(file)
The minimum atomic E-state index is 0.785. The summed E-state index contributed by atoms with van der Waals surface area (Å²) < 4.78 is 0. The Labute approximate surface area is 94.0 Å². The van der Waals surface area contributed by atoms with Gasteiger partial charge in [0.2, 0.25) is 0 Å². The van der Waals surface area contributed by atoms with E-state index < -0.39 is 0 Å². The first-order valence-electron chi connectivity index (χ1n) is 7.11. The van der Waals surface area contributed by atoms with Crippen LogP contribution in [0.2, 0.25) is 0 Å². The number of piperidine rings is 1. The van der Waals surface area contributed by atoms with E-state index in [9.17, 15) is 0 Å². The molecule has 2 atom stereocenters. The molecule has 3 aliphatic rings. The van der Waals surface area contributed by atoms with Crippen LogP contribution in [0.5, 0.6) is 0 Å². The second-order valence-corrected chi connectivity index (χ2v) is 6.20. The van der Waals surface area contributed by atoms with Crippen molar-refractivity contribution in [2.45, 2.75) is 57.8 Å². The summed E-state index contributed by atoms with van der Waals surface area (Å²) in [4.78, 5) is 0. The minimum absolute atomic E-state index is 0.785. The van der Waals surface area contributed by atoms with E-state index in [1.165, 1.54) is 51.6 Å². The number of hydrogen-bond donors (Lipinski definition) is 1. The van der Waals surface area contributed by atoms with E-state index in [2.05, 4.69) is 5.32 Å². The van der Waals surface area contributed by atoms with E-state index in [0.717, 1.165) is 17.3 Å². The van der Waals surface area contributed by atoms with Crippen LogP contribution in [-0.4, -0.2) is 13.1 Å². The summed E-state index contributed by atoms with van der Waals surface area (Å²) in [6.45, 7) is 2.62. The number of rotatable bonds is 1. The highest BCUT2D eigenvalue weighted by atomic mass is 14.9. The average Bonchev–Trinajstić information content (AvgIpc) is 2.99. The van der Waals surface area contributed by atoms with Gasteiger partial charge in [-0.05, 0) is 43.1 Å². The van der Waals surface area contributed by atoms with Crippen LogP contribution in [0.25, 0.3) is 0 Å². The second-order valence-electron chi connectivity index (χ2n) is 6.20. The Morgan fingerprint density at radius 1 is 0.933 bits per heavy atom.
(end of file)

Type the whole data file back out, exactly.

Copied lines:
The minimum atomic E-state index is 0.785. The summed E-state index contributed by atoms with van der Waals surface area (Å²) < 4.78 is 0. The Labute approximate surface area is 94.0 Å². The van der Waals surface area contributed by atoms with Gasteiger partial charge in [0.2, 0.25) is 0 Å². The van der Waals surface area contributed by atoms with E-state index < -0.39 is 0 Å². The first-order valence-electron chi connectivity index (χ1n) is 7.11. The van der Waals surface area contributed by atoms with Crippen LogP contribution in [0.2, 0.25) is 0 Å². The number of piperidine rings is 1. The van der Waals surface area contributed by atoms with E-state index in [9.17, 15) is 0 Å². The molecule has 2 atom stereocenters. The molecule has 3 aliphatic rings. The van der Waals surface area contributed by atoms with Crippen LogP contribution in [0.5, 0.6) is 0 Å². The second-order valence-corrected chi connectivity index (χ2v) is 6.20. The van der Waals surface area contributed by atoms with Crippen molar-refractivity contribution in [2.45, 2.75) is 57.8 Å². The summed E-state index contributed by atoms with van der Waals surface area (Å²) in [4.78, 5) is 0. The minimum absolute atomic E-state index is 0.785. The van der Waals surface area contributed by atoms with E-state index in [1.165, 1.54) is 51.6 Å². The number of hydrogen-bond donors (Lipinski definition) is 1. The van der Waals surface area contributed by atoms with E-state index in [2.05, 4.69) is 5.32 Å². The van der Waals surface area contributed by atoms with E-state index in [0.717, 1.165) is 17.3 Å². The van der Waals surface area contributed by atoms with Crippen LogP contribution in [-0.4, -0.2) is 13.1 Å². The summed E-state index contributed by atoms with van der Waals surface area (Å²) in [6.45, 7) is 2.62. The number of rotatable bonds is 1. The highest BCUT2D eigenvalue weighted by atomic mass is 14.9. The average Bonchev–Trinajstić information content (AvgIpc) is 2.99. The van der Waals surface area contributed by atoms with Gasteiger partial charge in [-0.05, 0) is 43.1 Å². The van der Waals surface area contributed by atoms with Crippen LogP contribution in [0.25, 0.3) is 0 Å². The second-order valence-electron chi connectivity index (χ2n) is 6.20. The Morgan fingerprint density at radius 1 is 0.933 bits per heavy atom.